Feb. 5 (Bloomberg) -- German-listed companies should limit pay and bonuses for top executives, according to a panel set up by the government in 2001 to promote transparency for investors.
“The recommendations are primarily intended to increase transparency and to make the information already available today easier to compare, without impacting on the systems of management-board remuneration,” the Corporate Governance Code Commission said in a statement today on how its rules for corporations should be amended.
When defining compensation structures, supervisory boards should take into account the relationship between what executive board members and senior managers make, as well as the pay of the company’s staff, the commission said. The panel didn’t say it would set a limit on what executive should be allowed to earn, leaving that to company boards.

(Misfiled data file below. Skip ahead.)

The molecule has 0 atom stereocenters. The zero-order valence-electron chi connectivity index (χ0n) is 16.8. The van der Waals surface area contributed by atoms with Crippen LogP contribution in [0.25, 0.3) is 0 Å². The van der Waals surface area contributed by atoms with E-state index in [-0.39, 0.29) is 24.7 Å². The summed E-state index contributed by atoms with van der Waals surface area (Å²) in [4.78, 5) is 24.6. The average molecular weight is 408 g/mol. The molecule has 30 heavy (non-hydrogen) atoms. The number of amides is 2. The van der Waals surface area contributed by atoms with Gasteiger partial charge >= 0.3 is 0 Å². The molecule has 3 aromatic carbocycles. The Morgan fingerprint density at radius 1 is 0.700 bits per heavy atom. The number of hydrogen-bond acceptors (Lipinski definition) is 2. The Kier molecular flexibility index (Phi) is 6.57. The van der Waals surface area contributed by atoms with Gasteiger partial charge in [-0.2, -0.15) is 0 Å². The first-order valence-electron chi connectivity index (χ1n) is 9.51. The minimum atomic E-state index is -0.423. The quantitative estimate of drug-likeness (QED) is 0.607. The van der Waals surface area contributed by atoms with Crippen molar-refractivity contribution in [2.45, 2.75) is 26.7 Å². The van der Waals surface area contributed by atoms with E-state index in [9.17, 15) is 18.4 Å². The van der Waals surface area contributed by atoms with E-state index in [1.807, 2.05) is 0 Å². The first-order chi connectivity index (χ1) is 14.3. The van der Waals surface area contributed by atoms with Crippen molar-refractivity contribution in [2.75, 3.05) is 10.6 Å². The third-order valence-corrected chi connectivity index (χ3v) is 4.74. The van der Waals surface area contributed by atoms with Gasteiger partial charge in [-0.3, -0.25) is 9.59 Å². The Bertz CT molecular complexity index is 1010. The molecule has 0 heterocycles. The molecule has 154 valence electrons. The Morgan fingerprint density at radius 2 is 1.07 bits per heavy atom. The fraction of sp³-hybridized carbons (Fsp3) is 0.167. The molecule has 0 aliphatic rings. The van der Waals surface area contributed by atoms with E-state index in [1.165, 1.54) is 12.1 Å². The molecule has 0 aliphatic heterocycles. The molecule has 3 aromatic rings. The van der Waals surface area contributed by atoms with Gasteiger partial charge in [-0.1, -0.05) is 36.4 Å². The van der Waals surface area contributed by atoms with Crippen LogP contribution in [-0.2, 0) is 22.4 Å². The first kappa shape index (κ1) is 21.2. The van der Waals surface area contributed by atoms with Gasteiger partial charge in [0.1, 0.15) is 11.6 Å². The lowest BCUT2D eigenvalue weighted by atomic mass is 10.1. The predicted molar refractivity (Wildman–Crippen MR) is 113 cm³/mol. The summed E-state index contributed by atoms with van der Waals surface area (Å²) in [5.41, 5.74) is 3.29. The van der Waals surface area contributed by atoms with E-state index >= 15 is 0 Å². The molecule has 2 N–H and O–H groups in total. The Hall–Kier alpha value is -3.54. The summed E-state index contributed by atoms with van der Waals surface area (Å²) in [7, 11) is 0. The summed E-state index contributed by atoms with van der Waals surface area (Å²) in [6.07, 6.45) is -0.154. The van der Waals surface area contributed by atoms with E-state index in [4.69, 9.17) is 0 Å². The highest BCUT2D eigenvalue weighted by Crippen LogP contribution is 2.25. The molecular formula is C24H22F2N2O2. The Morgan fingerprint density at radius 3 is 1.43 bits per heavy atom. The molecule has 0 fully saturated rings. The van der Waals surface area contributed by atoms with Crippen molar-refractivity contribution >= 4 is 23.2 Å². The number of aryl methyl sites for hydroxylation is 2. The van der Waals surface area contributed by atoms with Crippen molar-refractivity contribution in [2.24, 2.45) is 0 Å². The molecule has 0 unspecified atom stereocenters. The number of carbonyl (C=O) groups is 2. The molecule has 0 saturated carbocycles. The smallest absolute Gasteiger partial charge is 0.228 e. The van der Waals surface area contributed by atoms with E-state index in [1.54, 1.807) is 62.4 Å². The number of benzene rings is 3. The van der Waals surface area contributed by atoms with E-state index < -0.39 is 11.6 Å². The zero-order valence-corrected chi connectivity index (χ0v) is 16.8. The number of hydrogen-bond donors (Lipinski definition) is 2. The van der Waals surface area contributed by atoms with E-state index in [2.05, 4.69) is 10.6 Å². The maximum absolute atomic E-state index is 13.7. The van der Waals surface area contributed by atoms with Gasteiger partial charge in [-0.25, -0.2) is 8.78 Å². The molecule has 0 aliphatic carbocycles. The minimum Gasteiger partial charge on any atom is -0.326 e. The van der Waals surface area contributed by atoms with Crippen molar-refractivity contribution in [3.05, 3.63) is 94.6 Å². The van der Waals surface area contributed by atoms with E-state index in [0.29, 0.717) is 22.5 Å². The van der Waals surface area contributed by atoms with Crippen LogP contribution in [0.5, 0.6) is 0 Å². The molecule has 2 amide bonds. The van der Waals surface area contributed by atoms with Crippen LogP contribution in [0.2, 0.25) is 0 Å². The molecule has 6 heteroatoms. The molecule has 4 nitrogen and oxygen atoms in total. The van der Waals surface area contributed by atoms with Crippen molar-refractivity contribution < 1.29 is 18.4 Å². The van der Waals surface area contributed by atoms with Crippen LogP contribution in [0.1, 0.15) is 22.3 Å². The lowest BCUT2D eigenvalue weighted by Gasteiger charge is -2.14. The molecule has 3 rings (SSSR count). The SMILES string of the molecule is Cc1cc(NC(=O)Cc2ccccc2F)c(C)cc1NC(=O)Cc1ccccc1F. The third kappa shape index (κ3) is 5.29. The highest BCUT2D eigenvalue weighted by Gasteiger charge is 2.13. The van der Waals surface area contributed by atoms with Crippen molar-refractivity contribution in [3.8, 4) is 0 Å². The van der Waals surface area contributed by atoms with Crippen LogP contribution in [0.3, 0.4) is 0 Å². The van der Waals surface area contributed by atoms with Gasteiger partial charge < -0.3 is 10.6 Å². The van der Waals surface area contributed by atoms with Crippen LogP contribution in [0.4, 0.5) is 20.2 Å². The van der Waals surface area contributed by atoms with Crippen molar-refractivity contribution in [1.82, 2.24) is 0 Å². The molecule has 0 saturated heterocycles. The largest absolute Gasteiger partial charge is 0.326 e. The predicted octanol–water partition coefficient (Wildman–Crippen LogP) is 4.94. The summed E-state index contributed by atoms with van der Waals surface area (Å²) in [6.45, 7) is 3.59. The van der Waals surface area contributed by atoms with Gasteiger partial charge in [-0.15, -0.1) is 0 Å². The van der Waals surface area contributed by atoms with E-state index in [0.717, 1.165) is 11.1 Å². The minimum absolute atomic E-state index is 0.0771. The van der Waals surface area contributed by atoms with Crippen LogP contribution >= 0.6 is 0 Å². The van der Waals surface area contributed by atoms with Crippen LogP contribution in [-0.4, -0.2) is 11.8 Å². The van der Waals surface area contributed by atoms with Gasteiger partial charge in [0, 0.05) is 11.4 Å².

Disputes in Germany over whether there should be a limit on what executives earn heated up when Martin Winterkorn, Volkswagen AG’s chief executive officer, had his 2011 compensation set at 17.5 million euros ($23.7 million), an 87 percent increase from the year before. Including his 11 million-euro bonus, he was the best-paid CEO among DAX Index companies.
The panel also proposed amending rules to say an extraordinary shareholder meeting should be called if a company becomes the target of an acquisition bid. Corporations are required under German law to disclose any deviation from the corporate-governance code.
The panel -- with members including Commerzbank AG Chairman Klaus-Peter Mueller, Clifford Chance LLP partner Daniela Weber-Rey and economics professor Beatrice Weder di Mauro -- will take comments to today’s proposals until mid-March and deliberate on how to change the current code at a meeting in May.
To contact the reporter on this story: Karin Matussek in Berlin at email@example.com
To contact the editor responsible for this story: Anthony Aarons at aaarons@Bloomberg.net.